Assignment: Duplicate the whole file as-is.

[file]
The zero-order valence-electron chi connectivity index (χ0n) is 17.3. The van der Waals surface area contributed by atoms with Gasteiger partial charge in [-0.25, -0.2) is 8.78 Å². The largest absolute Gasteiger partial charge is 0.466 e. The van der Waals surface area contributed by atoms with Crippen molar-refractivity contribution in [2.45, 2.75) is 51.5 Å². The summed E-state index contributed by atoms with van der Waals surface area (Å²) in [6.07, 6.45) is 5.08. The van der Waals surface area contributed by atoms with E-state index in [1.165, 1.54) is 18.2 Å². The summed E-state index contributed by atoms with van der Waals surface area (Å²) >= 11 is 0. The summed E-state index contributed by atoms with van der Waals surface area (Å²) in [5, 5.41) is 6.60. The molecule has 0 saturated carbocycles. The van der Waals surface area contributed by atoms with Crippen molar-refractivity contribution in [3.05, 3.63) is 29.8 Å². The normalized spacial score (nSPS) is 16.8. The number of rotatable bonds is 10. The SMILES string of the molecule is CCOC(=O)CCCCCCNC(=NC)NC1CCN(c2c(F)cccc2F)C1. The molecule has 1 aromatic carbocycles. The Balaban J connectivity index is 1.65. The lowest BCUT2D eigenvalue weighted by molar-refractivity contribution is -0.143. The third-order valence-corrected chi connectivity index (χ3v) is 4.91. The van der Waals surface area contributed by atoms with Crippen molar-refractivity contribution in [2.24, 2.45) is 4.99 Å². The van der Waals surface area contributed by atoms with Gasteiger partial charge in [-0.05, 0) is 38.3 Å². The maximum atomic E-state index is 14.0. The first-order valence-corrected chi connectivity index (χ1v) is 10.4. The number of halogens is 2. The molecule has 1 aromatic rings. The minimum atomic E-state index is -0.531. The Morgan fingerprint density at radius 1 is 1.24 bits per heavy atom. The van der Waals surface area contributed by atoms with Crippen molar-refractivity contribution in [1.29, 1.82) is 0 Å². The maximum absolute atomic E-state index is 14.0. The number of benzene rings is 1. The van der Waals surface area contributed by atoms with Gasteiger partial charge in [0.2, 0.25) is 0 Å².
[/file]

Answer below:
The zero-order valence-electron chi connectivity index (χ0n) is 17.3. The van der Waals surface area contributed by atoms with Gasteiger partial charge in [-0.25, -0.2) is 8.78 Å². The largest absolute Gasteiger partial charge is 0.466 e. The van der Waals surface area contributed by atoms with Crippen molar-refractivity contribution in [2.45, 2.75) is 51.5 Å². The summed E-state index contributed by atoms with van der Waals surface area (Å²) in [6.07, 6.45) is 5.08. The van der Waals surface area contributed by atoms with E-state index in [1.165, 1.54) is 18.2 Å². The summed E-state index contributed by atoms with van der Waals surface area (Å²) >= 11 is 0. The summed E-state index contributed by atoms with van der Waals surface area (Å²) in [5, 5.41) is 6.60. The molecule has 0 saturated carbocycles. The van der Waals surface area contributed by atoms with Crippen molar-refractivity contribution in [3.05, 3.63) is 29.8 Å². The normalized spacial score (nSPS) is 16.8. The number of rotatable bonds is 10. The SMILES string of the molecule is CCOC(=O)CCCCCCNC(=NC)NC1CCN(c2c(F)cccc2F)C1. The molecule has 1 aromatic carbocycles. The Balaban J connectivity index is 1.65. The lowest BCUT2D eigenvalue weighted by molar-refractivity contribution is -0.143. The third-order valence-corrected chi connectivity index (χ3v) is 4.91. The van der Waals surface area contributed by atoms with Crippen molar-refractivity contribution in [2.24, 2.45) is 4.99 Å². The van der Waals surface area contributed by atoms with Gasteiger partial charge in [-0.05, 0) is 38.3 Å². The maximum atomic E-state index is 14.0. The first-order valence-corrected chi connectivity index (χ1v) is 10.4. The number of halogens is 2. The molecule has 1 aromatic rings. The minimum atomic E-state index is -0.531. The Morgan fingerprint density at radius 1 is 1.24 bits per heavy atom. The van der Waals surface area contributed by atoms with Crippen molar-refractivity contribution in [1.29, 1.82) is 0 Å². The maximum absolute atomic E-state index is 14.0. The number of benzene rings is 1. The van der Waals surface area contributed by atoms with Gasteiger partial charge in [0.2, 0.25) is 0 Å².